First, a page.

By JAMES JEFFREY
(NYT) Addis Ababa, Ethiopia — I was confused the first time I saw a giant billboard in Addis Ababa advertising Members Only and stressing how “membership has its pleasures,” accompanied by a stark silhouette of a leggy female figure. It reminded me of advertisements in New York for so-called gentlemen’s clubs — not the sort of places you tend to find in Ethiopia’s capital, where levels of disposable income and where that money goes differ markedly.
Members Only turned out to be the latest condom brand released by DKT Ethiopia, an American nonprofit that since 1989 has sold Ethiopia’s most popular brands. DKT’s condoms are usually sold well below market cost, heavily subsidized, as part of the effort to tackle problems like H.I.V. and to improve family planning for the country of about 95 million. Ethiopia has the second largest population in Africa, projected by the World Bank to grow to 145 million by 2050.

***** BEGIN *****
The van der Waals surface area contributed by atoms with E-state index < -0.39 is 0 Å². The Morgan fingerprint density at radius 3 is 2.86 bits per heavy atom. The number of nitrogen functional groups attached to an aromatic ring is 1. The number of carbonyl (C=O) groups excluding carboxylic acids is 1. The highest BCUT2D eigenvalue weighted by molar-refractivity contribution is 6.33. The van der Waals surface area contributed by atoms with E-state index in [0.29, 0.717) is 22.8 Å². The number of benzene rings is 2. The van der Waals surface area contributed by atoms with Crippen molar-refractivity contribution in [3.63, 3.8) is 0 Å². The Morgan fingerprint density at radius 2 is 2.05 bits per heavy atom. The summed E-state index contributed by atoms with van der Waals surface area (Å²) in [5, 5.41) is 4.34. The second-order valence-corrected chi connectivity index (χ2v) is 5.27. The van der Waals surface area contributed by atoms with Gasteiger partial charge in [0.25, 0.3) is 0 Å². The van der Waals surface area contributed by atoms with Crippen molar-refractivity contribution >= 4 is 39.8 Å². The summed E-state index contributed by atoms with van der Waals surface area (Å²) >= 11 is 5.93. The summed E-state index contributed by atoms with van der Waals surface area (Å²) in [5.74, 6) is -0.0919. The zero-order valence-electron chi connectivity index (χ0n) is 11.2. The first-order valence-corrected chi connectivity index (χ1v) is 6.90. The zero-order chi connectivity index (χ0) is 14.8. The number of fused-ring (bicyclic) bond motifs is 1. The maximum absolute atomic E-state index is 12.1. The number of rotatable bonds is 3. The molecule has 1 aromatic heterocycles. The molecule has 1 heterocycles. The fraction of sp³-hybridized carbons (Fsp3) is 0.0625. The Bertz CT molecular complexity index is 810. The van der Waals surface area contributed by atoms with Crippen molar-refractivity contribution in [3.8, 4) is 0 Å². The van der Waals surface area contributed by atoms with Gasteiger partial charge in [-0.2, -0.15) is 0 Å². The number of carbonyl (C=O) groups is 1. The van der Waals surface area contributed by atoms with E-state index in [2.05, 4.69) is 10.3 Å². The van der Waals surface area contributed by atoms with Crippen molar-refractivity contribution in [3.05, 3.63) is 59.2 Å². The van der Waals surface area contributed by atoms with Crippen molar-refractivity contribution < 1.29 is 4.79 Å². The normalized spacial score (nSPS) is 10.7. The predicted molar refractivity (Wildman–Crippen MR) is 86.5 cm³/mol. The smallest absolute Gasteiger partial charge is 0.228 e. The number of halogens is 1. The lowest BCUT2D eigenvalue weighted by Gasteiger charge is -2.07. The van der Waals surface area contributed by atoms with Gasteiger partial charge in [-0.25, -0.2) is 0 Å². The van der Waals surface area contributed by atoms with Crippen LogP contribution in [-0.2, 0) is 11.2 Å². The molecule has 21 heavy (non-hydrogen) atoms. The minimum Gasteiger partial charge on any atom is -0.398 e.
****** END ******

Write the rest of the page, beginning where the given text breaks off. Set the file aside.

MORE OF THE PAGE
Condom use in Ethiopia has proved effective in helping stem the spread of H.I.V. Currently, the adult prevalence of infection is relatively low, about 2.4 percent, although that still represents a large number of people with H.I.V.
Although gross domestic product growth has averaged 10 percent a year since 2007, World Bank data from 2011 indicated that nearly 30 percent of Ethiopians still lived in poverty, subsisting on less than $2 a day. Rapid economic growth and grinding poverty exist side by side in Ethiopia, complicating the issue of how best to supply condoms.
DKT is counting on that growing economy as it experiments with a move from a largely subsidized model to a commercially self-sustainable one. It has chosen not to subsidize the Members Only brand in an attempt to get a clear picture of what consumers might be willing to pay for condoms. Read more…